Flexibility: However, whenever there is a problem; like if torch needs a new version of GCC, the maintainer has the flexibility to unpin and move up and down the nixpkg timeline (like pinning to the 22.05-pre release) to make this version of torch work.
Testing: The torch maintainer effectively runs unit tests; only testing torch, without worrying about downstream breakages or the upstream daily nixpkg-unstable changes.
Assumption: On the flip side, nixpkgs can assume that torch is stable by pinning to a version of torch (like the 1.11.0 release), and using overlays to make torch use the latest nixpkgs. This could, but doesn’t have to be done with submodules (submodules could protect against breakages from a multi-repo suddenly changing its url)
Updates: Just like the multi-repo, the “torch is stable” assumption let’s nixpkgs start upgrading itself without the ground turning into liquid. Instead of packages updating randomly, imagine a Nixpkg upgrade as wave. It begins with bottom/foundational-packages like glibc or openssl. We update glibc, if nothing breaks then create a git tag “wave-1.1” . Then update cmake, if that doesn’t break anything downstream, we finalize a “wave-1.2” tag. Once a tag is finalized, it indicates an all-green set of packages. Eventually it’s torch’s turn to be updated and checked as part of wave-1. But only after torch’s dependencies are all-green.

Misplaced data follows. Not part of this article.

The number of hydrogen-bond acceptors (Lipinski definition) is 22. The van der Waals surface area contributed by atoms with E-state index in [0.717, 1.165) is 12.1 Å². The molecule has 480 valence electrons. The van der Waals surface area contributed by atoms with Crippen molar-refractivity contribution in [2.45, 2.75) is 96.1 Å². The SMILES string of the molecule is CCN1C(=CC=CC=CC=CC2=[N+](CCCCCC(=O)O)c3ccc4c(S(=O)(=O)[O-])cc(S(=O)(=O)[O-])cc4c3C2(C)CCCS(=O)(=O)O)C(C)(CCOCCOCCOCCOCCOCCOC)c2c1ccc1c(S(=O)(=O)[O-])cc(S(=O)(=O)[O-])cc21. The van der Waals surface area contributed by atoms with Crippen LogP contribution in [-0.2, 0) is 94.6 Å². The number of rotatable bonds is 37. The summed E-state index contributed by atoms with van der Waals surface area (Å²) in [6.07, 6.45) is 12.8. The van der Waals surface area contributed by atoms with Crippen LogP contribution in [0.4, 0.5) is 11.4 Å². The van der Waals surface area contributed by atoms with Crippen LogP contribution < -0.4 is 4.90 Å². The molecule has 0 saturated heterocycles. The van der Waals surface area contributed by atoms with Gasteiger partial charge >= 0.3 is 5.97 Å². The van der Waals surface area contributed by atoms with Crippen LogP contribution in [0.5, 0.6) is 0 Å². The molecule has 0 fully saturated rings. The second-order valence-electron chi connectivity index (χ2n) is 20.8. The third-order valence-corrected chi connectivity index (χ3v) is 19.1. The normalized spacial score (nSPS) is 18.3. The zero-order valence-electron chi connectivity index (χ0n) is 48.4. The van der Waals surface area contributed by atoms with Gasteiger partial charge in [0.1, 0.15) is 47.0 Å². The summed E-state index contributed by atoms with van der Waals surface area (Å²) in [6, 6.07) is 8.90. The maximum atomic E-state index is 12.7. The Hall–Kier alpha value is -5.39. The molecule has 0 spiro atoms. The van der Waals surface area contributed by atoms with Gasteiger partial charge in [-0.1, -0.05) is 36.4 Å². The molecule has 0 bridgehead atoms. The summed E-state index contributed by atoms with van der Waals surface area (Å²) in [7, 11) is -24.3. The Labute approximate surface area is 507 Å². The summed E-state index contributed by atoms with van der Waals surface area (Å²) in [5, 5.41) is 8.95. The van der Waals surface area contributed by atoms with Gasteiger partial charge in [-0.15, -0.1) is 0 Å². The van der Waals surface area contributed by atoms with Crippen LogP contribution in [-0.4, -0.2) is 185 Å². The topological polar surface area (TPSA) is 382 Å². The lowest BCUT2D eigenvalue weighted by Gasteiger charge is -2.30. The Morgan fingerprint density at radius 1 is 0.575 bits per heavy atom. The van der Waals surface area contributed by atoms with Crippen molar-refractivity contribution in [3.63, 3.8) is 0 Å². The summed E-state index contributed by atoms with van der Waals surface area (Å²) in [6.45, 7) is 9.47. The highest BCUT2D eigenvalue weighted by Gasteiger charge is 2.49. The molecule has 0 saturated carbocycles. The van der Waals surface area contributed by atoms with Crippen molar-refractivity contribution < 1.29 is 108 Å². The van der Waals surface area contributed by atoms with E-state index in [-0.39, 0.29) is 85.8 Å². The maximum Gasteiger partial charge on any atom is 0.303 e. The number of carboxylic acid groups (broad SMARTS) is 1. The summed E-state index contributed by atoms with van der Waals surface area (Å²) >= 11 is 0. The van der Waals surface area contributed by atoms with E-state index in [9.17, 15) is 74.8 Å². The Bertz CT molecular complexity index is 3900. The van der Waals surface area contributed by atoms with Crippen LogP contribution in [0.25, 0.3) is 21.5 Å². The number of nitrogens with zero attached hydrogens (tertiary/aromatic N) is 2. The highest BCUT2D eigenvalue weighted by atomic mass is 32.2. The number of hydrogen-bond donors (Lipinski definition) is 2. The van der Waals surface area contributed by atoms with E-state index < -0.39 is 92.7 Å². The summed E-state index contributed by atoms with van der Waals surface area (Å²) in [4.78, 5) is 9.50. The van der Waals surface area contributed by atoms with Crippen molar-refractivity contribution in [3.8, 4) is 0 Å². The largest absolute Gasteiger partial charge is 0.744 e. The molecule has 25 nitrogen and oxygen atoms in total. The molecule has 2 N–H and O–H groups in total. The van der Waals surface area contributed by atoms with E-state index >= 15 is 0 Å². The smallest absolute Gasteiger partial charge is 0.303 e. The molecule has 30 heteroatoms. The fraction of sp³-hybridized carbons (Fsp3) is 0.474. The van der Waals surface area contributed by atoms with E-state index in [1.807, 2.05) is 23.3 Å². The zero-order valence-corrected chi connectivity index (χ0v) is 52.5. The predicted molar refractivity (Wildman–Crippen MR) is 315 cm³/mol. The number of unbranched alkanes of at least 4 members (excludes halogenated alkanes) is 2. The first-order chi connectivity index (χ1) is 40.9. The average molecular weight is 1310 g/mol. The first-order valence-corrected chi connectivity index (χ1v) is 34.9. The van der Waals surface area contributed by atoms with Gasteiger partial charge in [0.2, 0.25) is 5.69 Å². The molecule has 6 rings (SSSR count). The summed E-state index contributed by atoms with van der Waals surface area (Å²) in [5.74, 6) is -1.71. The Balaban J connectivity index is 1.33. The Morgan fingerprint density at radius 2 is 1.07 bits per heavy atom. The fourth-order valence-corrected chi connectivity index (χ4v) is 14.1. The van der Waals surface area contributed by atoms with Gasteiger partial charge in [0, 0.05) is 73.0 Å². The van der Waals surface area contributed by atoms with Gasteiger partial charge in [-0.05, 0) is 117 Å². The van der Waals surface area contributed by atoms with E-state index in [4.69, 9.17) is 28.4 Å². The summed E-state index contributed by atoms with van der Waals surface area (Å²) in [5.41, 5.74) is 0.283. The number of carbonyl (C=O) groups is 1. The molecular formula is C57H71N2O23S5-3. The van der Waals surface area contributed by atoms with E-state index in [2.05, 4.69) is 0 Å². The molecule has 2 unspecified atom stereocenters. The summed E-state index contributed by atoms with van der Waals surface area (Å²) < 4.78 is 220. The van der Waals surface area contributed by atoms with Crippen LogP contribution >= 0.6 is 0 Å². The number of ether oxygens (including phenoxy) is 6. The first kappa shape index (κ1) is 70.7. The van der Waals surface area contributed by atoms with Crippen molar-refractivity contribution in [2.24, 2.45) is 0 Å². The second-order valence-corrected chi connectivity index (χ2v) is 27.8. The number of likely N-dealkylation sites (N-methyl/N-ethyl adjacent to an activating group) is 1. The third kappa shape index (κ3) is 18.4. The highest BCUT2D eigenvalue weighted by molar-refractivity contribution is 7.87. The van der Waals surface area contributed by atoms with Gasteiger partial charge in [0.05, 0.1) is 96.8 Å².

Flexibility: Just like the multi-repo, once there is a problem, like glibc breaking downstream stuff, nixpkgs has the flexibility to pick any commit from a package timeline. So if glibc breaks torch, maybe the torch repo already has a fix waiting (torch has been updating itself independently). Ask torch for a “wave-1.1” version, or try the latest stable torch release. If torch is still broken, keep running tests, and file an issue/PR on the torch repo requesting “wave-1.1” support. Only once torch, and the other downstream stuff is fixed, can the wave-1.1 (glibc) be finalized.
Testing: Even if a minor wave is held-up by a broken package like torch, that doesn’t mean the next major wave can’t start. Wave-2.1 starts as soon as a new glibc or other foundation package is available. All waves are progressively becoming “more green” until they’re finished. A mature wave, even if unfinished, would be pretty stable in theory. E.g. we can each customize how much stability to sacrifice in exchange for cutting-edge-ness. The monorepo acts like one giant integration test that takes months to complete; because an unfinished wave necessarily means something is either broken or untested (unstable). Waves (minor number) could be as small as a single gcc update, assuming that the update breaks literally 0 downstream packages.
This can also be done in hierarchy, with each python package having a mini-repo, and pythonPackages being a monorepo, with nixpkgs using pythonPackages instead of individual packages.
We could get bleeding-edge versions of any individual package, since the package would be using an all-green or mostly-green foundation (pretty stable for bleeding edge). The caveat is if you need multiple bleeding edge packages; they might not play nice together. But if you need everything to play nice together (and don’t want to fix bleeding edge packages yourself) then the only solution is to use the most recent all-green set of packages (which inherently takes a long time to curate and won’t be bleeding-edge).
We can’t magically keep it all green and all bleeding-edge.